Posts Tagged ‘Sir Isaac Newton’

Flickering and Constant

Friday, January 3rd, 2014

T.M. Davy’s second solo exhibition at Eleven Rivington, Candela, continues a series of oil paintings scaled and composed for intimacy.  Smaller than letters written home, the paintings seize upon the candlelight that has illuminated Davy’s recent portraits of friends and family members.  T.M.’s hard, gem-like flame yields haunting visitations, sensual textures, molten contrasts, and coruscating color chords that shatter the monochrome fantasy.  This candle flame simulates the photosensitive ocular interface that orients the individual to others, and it is the unifying entry point among the series.

TM Davy, "Candela (Dad's Painting)," 2013

Candela includes portraits of artist friends, such as Paul Mpagi Sepuya and Scott Hug, and a painting of a work on paper by Melissa Brown.  They also include meaningful surfaces, such as the polished sheen of an acoustic guitar, a backdrop of one of his father’s seascape paintings, and a glass that shimmers in fractal subdivision, as irrefutable as Uccello’s chalice.  Finally, T.M.’s index brings us evocative materials, such as lace given to him by a great aunt, and the orchids, oxalis, and cactus plants that populate his Brooklyn loft.  Contemplating this imagery, a viewer might ponder about cohabitation, family, friendship, origins, and heritage – the concentric layers of the self, expanded.

TM Davy, "Candela (Man with Pipe)," 2013

For example, one special subject appears several times in Candela.  This is Liam, Davy’s husband of two years and mate of more than a decade.  In one of these paintings, Liam looks back at the viewer.  If two souls become one in marriage, then by the rules of psychological catoptrics, Liam is looking back at himself.  But one eye is occluded by the candle.  Is this painting about the eye that unifies the couple?  Or is one eye reserved for autonomy, for the inner layers of the person yet to be discovered?  Meanwhile, the couple’s non-human domestic companion, a housecat named Wyeth, cranes her neck outward; the tufts of her mane bloom like an Elizabethan ruff.  It’s a dignifying meditation on a friend, more than a portrait of a pet.  Does this inclusive embrace extend to the plants, which share the artist’s air?  And the textiles he paints?  Why not, if their fabrics convey the memories of the people whose hands have smoothed them?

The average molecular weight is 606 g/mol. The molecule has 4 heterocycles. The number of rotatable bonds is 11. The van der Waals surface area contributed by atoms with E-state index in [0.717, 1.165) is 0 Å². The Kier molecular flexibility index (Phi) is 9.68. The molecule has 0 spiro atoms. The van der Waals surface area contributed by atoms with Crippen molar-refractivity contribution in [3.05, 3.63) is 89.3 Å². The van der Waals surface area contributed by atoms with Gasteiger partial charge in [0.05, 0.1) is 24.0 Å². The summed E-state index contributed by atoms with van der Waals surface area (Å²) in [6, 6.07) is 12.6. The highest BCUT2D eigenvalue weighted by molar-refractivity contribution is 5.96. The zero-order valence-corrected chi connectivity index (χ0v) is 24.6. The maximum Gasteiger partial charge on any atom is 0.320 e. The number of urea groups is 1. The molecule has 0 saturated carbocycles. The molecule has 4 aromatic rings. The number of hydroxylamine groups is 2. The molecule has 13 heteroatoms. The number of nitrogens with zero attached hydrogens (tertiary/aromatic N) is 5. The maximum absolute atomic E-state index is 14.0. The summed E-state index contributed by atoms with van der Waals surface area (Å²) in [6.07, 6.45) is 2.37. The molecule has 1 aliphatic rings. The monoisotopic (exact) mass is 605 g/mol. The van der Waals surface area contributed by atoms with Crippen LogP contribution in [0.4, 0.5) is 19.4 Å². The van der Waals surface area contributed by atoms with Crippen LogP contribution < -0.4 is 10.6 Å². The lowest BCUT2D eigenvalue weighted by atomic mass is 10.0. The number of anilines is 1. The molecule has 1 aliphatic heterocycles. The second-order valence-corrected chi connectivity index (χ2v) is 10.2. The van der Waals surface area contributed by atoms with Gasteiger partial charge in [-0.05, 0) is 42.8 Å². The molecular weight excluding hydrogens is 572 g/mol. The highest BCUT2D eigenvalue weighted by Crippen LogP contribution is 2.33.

TM Davy, "Candela (Wyeth)," 2013



TM Davy, "Candela (Honey's Lace)," 2013

Of textiles, Davy devotes one linen to a gray seascape painted by his father, a well-established mural painter whose tutelage brought T.M. to the present.  Here, T.M. literally depicts “his background,” whereby his father’s output includes landscape paintings and an exceptionally gifted son.

Finally, there are the harmonious “values” that might organize the thoughts of the people woven through T.M. Davy.  First, the glass goblet, like a compound spectroscope, refracts a single candle into its twinkling ROYGBIV array, a spectrum that brings painters under the same tent as cosmologists.  Likewise, the guitar strings embody the Newtonian color spectrum, approximately, and thereby summon Walter Pater’s proposal that “All art constantly aspires to the condition of music.”  Or there’s the wisdom that the painter (and violinist) Jean-Auguste-Dominique Ingres imparted to his students:

“If I could make musicians of you all, you would thereby profit as painters.  Everything in nature is harmony: a little too much, or else too little, disturbs the scale and makes a false note.  One must reach the point of singing true with the pencil or with brush quite as much as with the voice; rightness of forms is like rightness of sounds.”

TM Davy, "Candela (Blue-Grey Glass)," 2013

In other words, Candela offers the possibility that color alchemy or chord intuition attunes an individual to nature, including familial and social bonds.  Or maybe it emphasizes ways the elemental forces of color and music span generations, just like language and agriculture.  -But is one guitar string missing? Why that one?  Is this missing link a lapse, or is it a promise?

TM Davy, "Candela (Guitar)," 2013

UPDATE: T.M. Davy is also in the group show, “Totally Gay for Sports,” curated by Paul Brainard, at The Lodge Gallery, and he’ll host a book signing at Eleven Rivington on Sunday, January 5th, 5-7pm.  For a profile of T.M. Davy, read this: